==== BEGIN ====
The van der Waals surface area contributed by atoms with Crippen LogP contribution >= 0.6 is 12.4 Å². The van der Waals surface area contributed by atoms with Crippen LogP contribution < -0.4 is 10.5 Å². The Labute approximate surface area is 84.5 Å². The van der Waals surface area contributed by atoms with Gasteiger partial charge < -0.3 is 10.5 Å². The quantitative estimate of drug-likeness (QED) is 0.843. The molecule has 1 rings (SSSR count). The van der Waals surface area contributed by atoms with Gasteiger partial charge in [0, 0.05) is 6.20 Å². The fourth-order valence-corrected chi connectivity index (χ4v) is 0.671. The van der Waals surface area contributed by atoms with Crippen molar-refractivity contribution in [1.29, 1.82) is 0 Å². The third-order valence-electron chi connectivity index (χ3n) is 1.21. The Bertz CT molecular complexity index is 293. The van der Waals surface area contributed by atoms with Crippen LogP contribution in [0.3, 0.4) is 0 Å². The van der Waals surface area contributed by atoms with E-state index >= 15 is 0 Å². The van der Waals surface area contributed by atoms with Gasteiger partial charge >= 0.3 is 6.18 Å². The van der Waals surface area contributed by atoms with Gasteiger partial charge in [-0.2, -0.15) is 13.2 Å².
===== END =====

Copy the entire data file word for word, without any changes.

The van der Waals surface area contributed by atoms with Crippen LogP contribution >= 0.6 is 12.4 Å². The van der Waals surface area contributed by atoms with Crippen LogP contribution < -0.4 is 10.5 Å². The Labute approximate surface area is 84.5 Å². The van der Waals surface area contributed by atoms with Gasteiger partial charge < -0.3 is 10.5 Å². The quantitative estimate of drug-likeness (QED) is 0.843. The molecule has 1 rings (SSSR count). The van der Waals surface area contributed by atoms with Gasteiger partial charge in [0, 0.05) is 6.20 Å². The fourth-order valence-corrected chi connectivity index (χ4v) is 0.671. The van der Waals surface area contributed by atoms with Crippen molar-refractivity contribution in [1.29, 1.82) is 0 Å². The third-order valence-electron chi connectivity index (χ3n) is 1.21. The Bertz CT molecular complexity index is 293. The van der Waals surface area contributed by atoms with Crippen LogP contribution in [0.3, 0.4) is 0 Å². The van der Waals surface area contributed by atoms with E-state index >= 15 is 0 Å². The van der Waals surface area contributed by atoms with Gasteiger partial charge >= 0.3 is 6.18 Å². The van der Waals surface area contributed by atoms with Gasteiger partial charge in [-0.2, -0.15) is 13.2 Å².